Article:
Why is the tournament arc such a common arc in shonen? Is it a cultural thing? Or is it something else?

Why is the tournament arc such a common arc in shonen? Is it a cultural thing? Or is it something else?
Is it that shonen authors are fucking hacks?

>he hates tournament arcs

A showcase of skills learnt and an opportunity to do some worldbuilding. It's hype as fuck too. How can you not like it?

Because it's an easy excuse to get people to fight and show off powers.

Good excuse to introduce a lot of new characters and make them fight.

I'd argue it's a sign of poor pacing if you need to introduce a lot of side characters at once. Same with the fighting aspect really, since if you are worried about the series not having enough fights it's a better idea to switch the narrative to other character or group than to recycle tropes.

It's a an easy way set up fights, especially if it's between friends, and introduce a large amount of characters.

Plus the author can have characters who normally wouldn't fight each other and he can have good guys fight bad guys without killing each other. Basically it allows him to write "who would win threads" in universe but he still doesn't have to commit to anything because "they were holding back in the tournament lol".

Everyone saying that it's for reasons related to storytelling is both wrong and naive.

It's because tournaments are cheap to animate. Production gets to reuse the same simple backgrounds over and over again for a long string of episodes while also giving them an excuse to have an announcer spend half of each episode narrating whatever just happened while the characters just stand there and stare at each other.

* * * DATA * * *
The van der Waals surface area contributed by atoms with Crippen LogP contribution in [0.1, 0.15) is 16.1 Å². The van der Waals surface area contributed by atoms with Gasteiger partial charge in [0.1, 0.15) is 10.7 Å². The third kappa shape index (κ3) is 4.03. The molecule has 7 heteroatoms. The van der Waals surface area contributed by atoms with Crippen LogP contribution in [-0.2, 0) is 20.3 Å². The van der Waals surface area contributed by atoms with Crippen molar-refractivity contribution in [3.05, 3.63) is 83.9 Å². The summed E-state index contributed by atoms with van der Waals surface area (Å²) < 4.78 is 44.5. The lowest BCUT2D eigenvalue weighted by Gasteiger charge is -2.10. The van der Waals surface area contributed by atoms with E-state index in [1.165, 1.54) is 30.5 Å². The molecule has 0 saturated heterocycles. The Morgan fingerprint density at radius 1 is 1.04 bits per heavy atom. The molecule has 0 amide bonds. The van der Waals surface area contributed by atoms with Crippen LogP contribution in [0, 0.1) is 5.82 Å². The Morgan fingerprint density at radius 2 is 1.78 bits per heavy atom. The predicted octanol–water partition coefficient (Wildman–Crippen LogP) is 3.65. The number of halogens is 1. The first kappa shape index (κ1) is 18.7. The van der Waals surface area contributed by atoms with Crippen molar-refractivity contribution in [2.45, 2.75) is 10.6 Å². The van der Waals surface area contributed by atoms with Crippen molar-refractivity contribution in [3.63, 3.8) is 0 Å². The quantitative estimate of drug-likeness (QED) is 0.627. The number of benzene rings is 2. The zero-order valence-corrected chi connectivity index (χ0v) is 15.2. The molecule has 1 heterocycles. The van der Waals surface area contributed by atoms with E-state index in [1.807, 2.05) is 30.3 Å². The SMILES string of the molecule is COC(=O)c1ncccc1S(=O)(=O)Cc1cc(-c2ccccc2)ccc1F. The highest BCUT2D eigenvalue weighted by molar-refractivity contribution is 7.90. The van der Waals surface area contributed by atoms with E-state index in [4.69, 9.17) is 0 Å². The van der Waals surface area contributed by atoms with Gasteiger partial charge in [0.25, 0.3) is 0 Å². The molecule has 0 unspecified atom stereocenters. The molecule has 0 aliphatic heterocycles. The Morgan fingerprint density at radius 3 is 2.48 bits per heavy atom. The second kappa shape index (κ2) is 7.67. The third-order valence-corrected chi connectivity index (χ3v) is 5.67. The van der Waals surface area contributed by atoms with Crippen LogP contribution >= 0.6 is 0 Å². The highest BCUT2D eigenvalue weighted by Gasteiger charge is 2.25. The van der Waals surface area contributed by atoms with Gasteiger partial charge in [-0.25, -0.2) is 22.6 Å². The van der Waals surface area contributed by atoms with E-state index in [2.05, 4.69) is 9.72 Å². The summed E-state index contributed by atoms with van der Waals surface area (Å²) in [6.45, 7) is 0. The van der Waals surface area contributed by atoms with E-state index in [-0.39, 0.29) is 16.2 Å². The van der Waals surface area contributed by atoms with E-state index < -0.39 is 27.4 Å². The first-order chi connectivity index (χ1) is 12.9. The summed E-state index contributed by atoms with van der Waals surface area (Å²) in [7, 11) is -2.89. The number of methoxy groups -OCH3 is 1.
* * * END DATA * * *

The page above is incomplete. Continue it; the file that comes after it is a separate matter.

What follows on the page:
You're a fucking idiot, when authors wrote tournament arcs, they didn't even know if they were gonna get an anime.

because in shows where competition is the driving plot device it only makes sense to boil it down to the simplest form so you can focus on showing off characters and powers rather than a contrived plot replete with arbitrary excuses for people to fight one another. Honestly I have more problems with the "heroes raid the villain base, allies say 'go on ahead I'll handle this' one by one until the protagonist faces down the antagonist alone" formula than with tournaments.

Because one of the highlights of martial arts IRL are tournaments.

Same applies to sports manga/anime, imagine those without tournaments?

>kids complain about tenkaichi budokai parts now

You niggers need to tone down the contrarianism and the edge.